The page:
Alex Johnson, then entering his junior season, chimed in and questioned the instruction, protesting it was counter to what he'd been taught during his career.
"I literally had known him for 20 minutes," Amicone said, "and Alex goes, 'That doesn't seem right. Why would we do that?' "
The skepticism between player and staff remained until midway through the season when Johnson invested in the program philosophy. Amicone said he made the decision to "screw it" and "buy into everything we were doing. He was all in from there on out."
The change in attitude made all the difference for Johnson — whom Amicone said was born with "God-given stuff" — and helped him blossom into a budding star in the second half of his junior season. Then, as offseason workouts progressed before his senior year, Amicone and his staff understood they were about to witness something special.
They couldn't have been more right.
Playing shortstop and pitcher, Johnson dominated in every fashion, helping the Wildcats score 330 runs — the most by any program in the two largest classifications in state history. He finished with a .628 batting average (10th highest all-time), 54 hits (2nd most all-time), 10 doubles, eight triples, four homers, 45 RBIs, a .704 on-base and 1.070 slugging percentages, 12 stolen bases, and a 7-2 win-loss record on the mound with a 1.07 ERA and 76 strikeouts in 521⁄3 innings pitched.
"There were series we had where teams didn't get him out. I think he hit every mistake thrown at him all year long, and that's a special thing," Amicone said.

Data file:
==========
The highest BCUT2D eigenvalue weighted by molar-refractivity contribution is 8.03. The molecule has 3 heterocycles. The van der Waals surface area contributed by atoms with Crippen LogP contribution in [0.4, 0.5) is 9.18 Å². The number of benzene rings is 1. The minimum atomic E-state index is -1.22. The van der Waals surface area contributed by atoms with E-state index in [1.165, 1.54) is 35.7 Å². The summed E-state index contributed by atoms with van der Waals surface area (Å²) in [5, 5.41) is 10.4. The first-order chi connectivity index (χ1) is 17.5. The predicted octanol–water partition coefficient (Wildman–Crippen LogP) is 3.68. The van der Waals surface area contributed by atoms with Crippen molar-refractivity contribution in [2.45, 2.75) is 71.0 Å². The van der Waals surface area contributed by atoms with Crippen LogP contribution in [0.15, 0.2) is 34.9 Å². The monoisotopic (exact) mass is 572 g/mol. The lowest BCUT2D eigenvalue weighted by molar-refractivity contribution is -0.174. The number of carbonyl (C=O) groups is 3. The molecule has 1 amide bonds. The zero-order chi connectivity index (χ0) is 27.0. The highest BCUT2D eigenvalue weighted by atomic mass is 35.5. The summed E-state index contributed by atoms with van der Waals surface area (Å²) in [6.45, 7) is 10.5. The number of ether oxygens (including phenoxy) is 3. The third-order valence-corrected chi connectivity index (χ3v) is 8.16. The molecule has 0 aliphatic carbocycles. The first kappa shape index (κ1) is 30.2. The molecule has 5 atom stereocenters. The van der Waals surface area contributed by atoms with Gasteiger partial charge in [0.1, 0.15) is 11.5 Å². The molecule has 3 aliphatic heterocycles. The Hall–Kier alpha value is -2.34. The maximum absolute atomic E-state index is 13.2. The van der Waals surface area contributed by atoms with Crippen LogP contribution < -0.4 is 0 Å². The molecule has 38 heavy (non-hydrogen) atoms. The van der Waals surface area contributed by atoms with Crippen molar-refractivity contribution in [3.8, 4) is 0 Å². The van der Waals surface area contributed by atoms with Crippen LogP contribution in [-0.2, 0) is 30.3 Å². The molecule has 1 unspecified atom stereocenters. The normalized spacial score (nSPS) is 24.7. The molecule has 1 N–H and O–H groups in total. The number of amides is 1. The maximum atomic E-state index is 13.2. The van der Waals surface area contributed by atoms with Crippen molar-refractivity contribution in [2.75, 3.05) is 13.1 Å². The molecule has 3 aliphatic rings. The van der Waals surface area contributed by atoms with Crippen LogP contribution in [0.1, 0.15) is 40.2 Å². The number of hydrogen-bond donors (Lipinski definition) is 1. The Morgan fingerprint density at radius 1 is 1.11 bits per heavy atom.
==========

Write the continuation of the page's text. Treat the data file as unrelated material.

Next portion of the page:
Johnson devoted himself to the program and success followed. In his final high school season, his performance never fluctuated, whether it was against lower-tier region teams, in the state tournament, or against top-caliber programs from California — Johnson delivered every single game this season, and for that reason he has been named The Tribune's 2016 Player of the Year.
"It's freaking awesome. It's a great feeling," said Johnson. "I was very surprised. Looking back on the season, playing all these teams — they all had very good players. It was just surprising to me."
Johnson is headed southbound this August to play baseball for Dixie State. He committed early, yet although he is capable of playing Division I baseball, he never wavered in his decision. He's witnessed first-hand what fully investing into something can accomplish. "Dixie State is where I want to be," Johnson explains, both for baseball and education, as he plans to study digital forensics to pursue a career in policing internet-related crime.
Johnson was an integral part of the foundation of seniors that reshaped the impression of Woods Cross baseball. Excitement is at an all-time high after consecutive region championships, as more than 50 freshmen currently are participating in summer workouts.
"I definitely think we had an impact in baseball," Johnson says. "We all changed it. It's totally different. I think before, not many kids were friends with the other guys, and it made it not so fun. I think now, us older guys are starting to mesh with the younger ones and help them out."
Amicone speaks fondly of his future plans of traveling to St. George to watch Johnson play. He's already started making plans to have lunch with one his favorite players he's ever coached. Together, Amicone and Johnson were a part of 48 wins in two years. What started out as Johnson questioning instruction evolved into a player Amicone uses an example to build his entire program on.
"He holds himself accountable. He has this attitude, it's almost like an aura of, 'I'm going to be the hardest-working guy here,' " Amicone explains. "He wasn't going to work hard until practice was over; he wasn't going to work hard until the drill was over — he was going to work hard until he got it right. That was the thing with Alex that made him special."